Trigger warning: spiking and sexual assault

With reports of spiking and protests and boycotts of bars taking place in the UK, spiking has been on the minds of many people, on and off-island. With many women reporting spiking via needle on social media, figures were released that revealed that 56 incidents of spiking by injection and 198 incidents of spiking were recorded by forces across England, Scotland, Ireland and Northern Ireland. 

‘The vague memory of walking to the bed was the last thing I remembered’.

On-island, there have been four reported spikings this year, according to Victim Support. We spoke to one woman, Jenny, whose name has been changed to protect her identity, who shared her story with Gef of being spiked twenty years ago.

‘My night out began as a gathering of friends all heading out to enjoy the festivities that TT week brings to Douglas.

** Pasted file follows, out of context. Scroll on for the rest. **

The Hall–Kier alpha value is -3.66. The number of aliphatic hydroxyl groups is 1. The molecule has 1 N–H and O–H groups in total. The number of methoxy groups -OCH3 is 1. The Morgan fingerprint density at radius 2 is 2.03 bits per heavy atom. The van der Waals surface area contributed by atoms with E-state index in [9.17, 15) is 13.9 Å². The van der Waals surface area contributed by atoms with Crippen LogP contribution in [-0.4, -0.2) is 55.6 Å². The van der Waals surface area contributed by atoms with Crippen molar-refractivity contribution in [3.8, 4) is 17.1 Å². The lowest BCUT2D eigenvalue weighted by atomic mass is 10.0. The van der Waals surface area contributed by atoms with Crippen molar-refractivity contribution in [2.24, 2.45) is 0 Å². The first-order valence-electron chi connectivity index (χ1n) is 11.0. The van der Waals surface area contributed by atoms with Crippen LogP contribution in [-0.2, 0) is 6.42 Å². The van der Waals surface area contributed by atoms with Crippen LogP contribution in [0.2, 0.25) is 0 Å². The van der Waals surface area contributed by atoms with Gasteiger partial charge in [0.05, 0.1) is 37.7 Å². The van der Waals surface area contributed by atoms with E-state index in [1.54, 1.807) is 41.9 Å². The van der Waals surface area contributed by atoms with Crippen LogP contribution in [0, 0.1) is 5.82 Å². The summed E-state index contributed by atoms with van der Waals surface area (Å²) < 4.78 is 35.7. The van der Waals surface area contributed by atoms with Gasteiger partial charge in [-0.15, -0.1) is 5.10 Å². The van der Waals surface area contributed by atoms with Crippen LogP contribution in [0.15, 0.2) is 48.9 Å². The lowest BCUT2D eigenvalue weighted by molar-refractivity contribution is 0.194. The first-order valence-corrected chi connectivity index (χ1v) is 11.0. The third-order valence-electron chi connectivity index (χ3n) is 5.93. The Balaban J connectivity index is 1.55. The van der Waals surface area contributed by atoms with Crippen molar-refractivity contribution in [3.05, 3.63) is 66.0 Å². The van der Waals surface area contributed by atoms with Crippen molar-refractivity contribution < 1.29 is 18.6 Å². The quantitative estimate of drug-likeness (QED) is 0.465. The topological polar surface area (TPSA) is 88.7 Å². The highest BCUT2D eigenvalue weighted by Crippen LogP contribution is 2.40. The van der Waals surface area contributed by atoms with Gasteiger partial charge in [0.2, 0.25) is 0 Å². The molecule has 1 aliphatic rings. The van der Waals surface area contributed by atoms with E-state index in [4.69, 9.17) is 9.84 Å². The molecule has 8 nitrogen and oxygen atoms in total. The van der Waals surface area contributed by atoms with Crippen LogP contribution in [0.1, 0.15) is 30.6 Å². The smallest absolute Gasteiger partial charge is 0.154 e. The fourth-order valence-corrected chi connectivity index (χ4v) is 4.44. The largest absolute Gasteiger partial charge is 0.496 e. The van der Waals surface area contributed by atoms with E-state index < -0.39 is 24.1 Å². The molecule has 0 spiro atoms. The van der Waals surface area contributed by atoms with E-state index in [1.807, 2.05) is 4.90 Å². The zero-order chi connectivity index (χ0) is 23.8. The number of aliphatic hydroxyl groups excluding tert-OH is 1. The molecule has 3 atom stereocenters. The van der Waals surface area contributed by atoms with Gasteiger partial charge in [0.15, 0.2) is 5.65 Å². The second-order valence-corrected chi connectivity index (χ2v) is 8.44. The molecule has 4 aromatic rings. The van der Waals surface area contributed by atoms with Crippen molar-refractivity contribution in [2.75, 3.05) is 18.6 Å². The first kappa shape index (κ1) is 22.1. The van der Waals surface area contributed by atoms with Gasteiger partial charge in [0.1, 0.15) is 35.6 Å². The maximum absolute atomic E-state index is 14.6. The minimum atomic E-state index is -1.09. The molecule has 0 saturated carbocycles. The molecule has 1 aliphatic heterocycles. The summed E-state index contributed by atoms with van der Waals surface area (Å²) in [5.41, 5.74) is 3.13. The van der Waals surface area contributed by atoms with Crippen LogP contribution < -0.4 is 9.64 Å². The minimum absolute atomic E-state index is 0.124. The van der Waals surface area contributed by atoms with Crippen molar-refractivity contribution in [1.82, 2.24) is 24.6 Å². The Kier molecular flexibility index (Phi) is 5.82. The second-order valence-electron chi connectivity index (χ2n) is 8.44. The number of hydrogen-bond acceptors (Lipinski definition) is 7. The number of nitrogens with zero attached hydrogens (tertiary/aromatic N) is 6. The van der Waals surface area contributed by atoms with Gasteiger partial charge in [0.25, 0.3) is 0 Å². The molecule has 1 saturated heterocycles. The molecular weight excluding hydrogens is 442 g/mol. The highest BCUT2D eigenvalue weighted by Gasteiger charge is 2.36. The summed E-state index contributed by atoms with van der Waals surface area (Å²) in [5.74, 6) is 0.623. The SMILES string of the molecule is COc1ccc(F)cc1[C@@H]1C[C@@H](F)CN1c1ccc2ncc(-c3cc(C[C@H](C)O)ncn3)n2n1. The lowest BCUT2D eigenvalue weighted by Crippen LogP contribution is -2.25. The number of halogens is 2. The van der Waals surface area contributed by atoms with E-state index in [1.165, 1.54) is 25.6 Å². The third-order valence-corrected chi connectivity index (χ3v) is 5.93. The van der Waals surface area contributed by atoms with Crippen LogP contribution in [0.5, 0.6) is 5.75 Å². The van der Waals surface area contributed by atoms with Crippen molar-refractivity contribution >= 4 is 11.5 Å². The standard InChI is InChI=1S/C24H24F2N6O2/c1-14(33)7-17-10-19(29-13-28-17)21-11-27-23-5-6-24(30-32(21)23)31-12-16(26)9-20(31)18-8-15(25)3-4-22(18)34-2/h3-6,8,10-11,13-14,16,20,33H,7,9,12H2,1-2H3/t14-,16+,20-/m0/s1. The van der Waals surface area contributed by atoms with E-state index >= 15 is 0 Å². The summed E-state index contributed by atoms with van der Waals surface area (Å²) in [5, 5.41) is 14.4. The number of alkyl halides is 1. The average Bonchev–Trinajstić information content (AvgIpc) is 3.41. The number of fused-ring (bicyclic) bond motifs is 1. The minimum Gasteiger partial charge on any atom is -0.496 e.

‘We had a fabulous night filled with laughs, meeting up with others, clubbing, dancing, and touring the many great bars we had back then.

‘I remember we bumped into some male ‘friends’ of one of my friends and it was agreed that we would all continue the night at the campsite at Blackberry Lane, on the perimeter of Douglas. Drinks were flowing, music was playing and everyone seemed to be having a great time.

‘I remember feeling very tired whilst sitting in the camper with a few others which I found odd. I’m a 90’s girl so becoming tired wasn’t something that ever happened during a party of all things. I vaguely remember being walked into a room at the back of the camper and placed on the bed. I have no idea where my friends were at this time. The vague memory of walking to the bed was the last thing I remembered.’